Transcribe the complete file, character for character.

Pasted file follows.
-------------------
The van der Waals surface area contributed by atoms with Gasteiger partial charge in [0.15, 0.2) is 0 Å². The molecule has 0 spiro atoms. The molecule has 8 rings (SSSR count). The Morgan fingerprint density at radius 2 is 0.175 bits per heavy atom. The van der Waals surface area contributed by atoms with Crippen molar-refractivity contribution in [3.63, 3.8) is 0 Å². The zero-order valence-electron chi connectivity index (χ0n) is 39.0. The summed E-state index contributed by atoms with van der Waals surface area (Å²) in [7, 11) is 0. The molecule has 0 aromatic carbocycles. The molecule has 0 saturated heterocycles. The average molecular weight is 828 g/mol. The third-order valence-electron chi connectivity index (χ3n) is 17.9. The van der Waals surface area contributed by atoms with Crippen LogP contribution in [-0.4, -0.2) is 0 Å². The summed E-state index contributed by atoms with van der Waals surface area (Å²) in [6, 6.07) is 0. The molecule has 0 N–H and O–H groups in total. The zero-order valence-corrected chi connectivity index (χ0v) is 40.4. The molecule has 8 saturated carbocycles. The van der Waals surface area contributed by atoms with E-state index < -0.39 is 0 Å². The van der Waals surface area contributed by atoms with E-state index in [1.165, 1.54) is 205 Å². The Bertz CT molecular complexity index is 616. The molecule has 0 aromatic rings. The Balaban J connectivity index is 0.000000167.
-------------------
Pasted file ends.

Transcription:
The van der Waals surface area contributed by atoms with Gasteiger partial charge in [0.15, 0.2) is 0 Å². The molecule has 0 spiro atoms. The molecule has 8 rings (SSSR count). The Morgan fingerprint density at radius 2 is 0.175 bits per heavy atom. The van der Waals surface area contributed by atoms with Crippen molar-refractivity contribution in [3.63, 3.8) is 0 Å². The zero-order valence-electron chi connectivity index (χ0n) is 39.0. The summed E-state index contributed by atoms with van der Waals surface area (Å²) in [7, 11) is 0. The molecule has 0 aromatic carbocycles. The molecule has 0 saturated heterocycles. The average molecular weight is 828 g/mol. The third-order valence-electron chi connectivity index (χ3n) is 17.9. The van der Waals surface area contributed by atoms with Crippen LogP contribution in [-0.4, -0.2) is 0 Å². The summed E-state index contributed by atoms with van der Waals surface area (Å²) in [6, 6.07) is 0. The molecule has 0 N–H and O–H groups in total. The zero-order valence-corrected chi connectivity index (χ0v) is 40.4. The molecule has 8 saturated carbocycles. The van der Waals surface area contributed by atoms with E-state index < -0.39 is 0 Å². The van der Waals surface area contributed by atoms with E-state index in [1.165, 1.54) is 205 Å². The Bertz CT molecular complexity index is 616. The molecule has 0 aromatic rings. The Balaban J connectivity index is 0.000000167.